Kaufman Interfaith Institute
Rules for Interfaith Dialogue
Robert M. Brown
1. Each partner must believe the other is speaking in good faith.
2. Each partner must have a clear understanding of his/his own faith.
3. Each partner must strive for a clear understanding of the other’s.
a. There must be a willingness to interpret the other’s faith in the best light, rather than the worst.
b. Each partner must maintain a continual willingness to revise his/her understanding of the other’s faith.
4. Each partner must accept responsibility, in humility and penitence for what his/her group has done, is doing, to foster and perpetuate division.
5. Each partner must face the issues that cause separation, as well as those which create unity.
6. Each partner must recognize that all that can be done with the dialogue is to offer it up to God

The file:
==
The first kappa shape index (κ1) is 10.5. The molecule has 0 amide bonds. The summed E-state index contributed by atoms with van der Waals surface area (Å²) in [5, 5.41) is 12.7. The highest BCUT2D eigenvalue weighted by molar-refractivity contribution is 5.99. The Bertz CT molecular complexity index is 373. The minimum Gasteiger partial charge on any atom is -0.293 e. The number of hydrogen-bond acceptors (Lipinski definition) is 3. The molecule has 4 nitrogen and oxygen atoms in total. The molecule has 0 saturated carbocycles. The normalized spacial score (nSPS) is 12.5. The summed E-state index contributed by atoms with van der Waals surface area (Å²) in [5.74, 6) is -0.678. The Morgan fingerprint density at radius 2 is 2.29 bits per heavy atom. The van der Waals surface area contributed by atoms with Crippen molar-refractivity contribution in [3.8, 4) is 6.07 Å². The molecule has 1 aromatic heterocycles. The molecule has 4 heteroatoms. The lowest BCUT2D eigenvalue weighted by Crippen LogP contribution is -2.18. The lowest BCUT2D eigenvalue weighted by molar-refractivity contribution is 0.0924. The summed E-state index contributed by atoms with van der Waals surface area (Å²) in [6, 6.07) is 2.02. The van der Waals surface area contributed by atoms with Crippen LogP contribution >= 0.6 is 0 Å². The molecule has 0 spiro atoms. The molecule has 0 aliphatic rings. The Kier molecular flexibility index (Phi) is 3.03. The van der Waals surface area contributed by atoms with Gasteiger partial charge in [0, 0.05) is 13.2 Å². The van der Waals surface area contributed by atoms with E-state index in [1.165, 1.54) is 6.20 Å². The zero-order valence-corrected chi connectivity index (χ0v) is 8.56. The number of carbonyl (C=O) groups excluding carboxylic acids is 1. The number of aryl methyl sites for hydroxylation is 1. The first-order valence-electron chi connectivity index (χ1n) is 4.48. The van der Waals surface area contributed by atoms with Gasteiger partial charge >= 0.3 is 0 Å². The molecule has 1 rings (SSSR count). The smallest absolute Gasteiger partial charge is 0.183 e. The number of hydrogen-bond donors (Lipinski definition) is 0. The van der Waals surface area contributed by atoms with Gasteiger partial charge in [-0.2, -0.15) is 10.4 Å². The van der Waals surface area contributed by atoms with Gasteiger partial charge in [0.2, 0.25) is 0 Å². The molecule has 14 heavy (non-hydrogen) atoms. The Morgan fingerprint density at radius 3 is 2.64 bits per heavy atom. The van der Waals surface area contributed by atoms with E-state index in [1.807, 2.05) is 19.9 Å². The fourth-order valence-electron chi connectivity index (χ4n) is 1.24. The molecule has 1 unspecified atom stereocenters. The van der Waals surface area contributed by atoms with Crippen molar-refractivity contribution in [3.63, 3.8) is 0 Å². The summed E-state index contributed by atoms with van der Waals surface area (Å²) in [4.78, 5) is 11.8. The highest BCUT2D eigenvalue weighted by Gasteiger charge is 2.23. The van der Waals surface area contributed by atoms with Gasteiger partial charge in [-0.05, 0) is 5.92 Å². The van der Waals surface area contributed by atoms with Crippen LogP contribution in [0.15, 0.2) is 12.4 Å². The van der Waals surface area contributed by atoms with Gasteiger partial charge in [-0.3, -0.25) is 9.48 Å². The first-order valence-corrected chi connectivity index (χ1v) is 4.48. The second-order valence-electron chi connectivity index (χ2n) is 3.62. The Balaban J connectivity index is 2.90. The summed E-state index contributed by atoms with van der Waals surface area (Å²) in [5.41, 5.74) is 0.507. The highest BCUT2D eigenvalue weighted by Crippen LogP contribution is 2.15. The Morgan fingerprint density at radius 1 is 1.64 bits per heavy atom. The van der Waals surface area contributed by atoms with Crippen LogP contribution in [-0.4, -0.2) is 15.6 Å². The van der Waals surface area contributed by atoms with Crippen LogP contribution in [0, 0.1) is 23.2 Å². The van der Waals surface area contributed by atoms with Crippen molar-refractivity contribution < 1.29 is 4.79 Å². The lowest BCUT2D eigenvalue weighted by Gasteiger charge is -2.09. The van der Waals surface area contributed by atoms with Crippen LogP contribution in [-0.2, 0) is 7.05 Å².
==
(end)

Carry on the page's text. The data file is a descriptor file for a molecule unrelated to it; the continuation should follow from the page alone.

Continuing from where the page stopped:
The Dialogue Decalogue
I. Dialogue to learn, to change, and to grow, and act accordingly.
II. Dialogue to share and receive from others
III. Dialogue with honesty and sincerity
IV. Dialogue comparing ideals with ideals, and practice with practice
V. Dialogue to define yourself and to learn the self-definition of others
VI. Dialogue with no hard and fast assumptions about someone else’s beliefs
VII. Dialogue to share with equals
VIII. Dialogue in trust
IX. Dialogue in willingness to look at your own beliefs and traditions critically
X. Dialogue seeking to understanding the other person’s beliefs from within
The Interfaith Agenda
Douglas Kindschi, Ph.D.
Tolerance: allowing difference without resorting to violence
Hospitality: receiving the stranger, even though you might disagree or have different values
Understanding: communicating my own views and listening to other views I may not share
Respect: demonstrating regard, esteem, and honor
Acceptance: accepting the other without having conversion as the goal
"Holy Envy:" recognizing admirable elements in other faiths and wishing that they were reflected in one’s own faith
Page last modified November 29, 2012